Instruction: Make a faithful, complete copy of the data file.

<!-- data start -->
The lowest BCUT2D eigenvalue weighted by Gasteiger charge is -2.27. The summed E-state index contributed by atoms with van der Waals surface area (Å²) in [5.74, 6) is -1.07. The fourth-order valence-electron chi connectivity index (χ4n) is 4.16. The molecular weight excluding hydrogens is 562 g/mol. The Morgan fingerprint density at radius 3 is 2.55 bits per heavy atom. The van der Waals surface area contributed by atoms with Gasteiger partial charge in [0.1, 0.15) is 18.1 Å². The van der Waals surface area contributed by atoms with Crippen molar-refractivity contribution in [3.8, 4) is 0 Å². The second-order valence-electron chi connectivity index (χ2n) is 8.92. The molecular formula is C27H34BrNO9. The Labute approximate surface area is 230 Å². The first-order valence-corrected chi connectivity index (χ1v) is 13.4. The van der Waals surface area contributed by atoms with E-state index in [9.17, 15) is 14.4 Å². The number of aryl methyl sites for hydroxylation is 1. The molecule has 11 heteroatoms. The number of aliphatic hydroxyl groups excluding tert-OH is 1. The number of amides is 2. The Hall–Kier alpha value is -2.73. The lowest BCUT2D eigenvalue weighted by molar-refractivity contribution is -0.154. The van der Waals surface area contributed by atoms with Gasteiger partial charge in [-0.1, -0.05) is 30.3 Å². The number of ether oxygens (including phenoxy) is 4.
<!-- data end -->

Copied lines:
The lowest BCUT2D eigenvalue weighted by Gasteiger charge is -2.27. The summed E-state index contributed by atoms with van der Waals surface area (Å²) in [5.74, 6) is -1.07. The fourth-order valence-electron chi connectivity index (χ4n) is 4.16. The molecular weight excluding hydrogens is 562 g/mol. The Morgan fingerprint density at radius 3 is 2.55 bits per heavy atom. The van der Waals surface area contributed by atoms with Gasteiger partial charge in [0.1, 0.15) is 18.1 Å². The van der Waals surface area contributed by atoms with Crippen molar-refractivity contribution in [3.8, 4) is 0 Å². The second-order valence-electron chi connectivity index (χ2n) is 8.92. The molecular formula is C27H34BrNO9. The Labute approximate surface area is 230 Å². The first-order valence-corrected chi connectivity index (χ1v) is 13.4. The van der Waals surface area contributed by atoms with E-state index in [9.17, 15) is 14.4 Å². The number of aryl methyl sites for hydroxylation is 1. The molecule has 11 heteroatoms. The number of aliphatic hydroxyl groups excluding tert-OH is 1. The number of amides is 2. The Hall–Kier alpha value is -2.73. The lowest BCUT2D eigenvalue weighted by molar-refractivity contribution is -0.154. The van der Waals surface area contributed by atoms with Gasteiger partial charge in [-0.1, -0.05) is 30.3 Å². The number of ether oxygens (including phenoxy) is 4.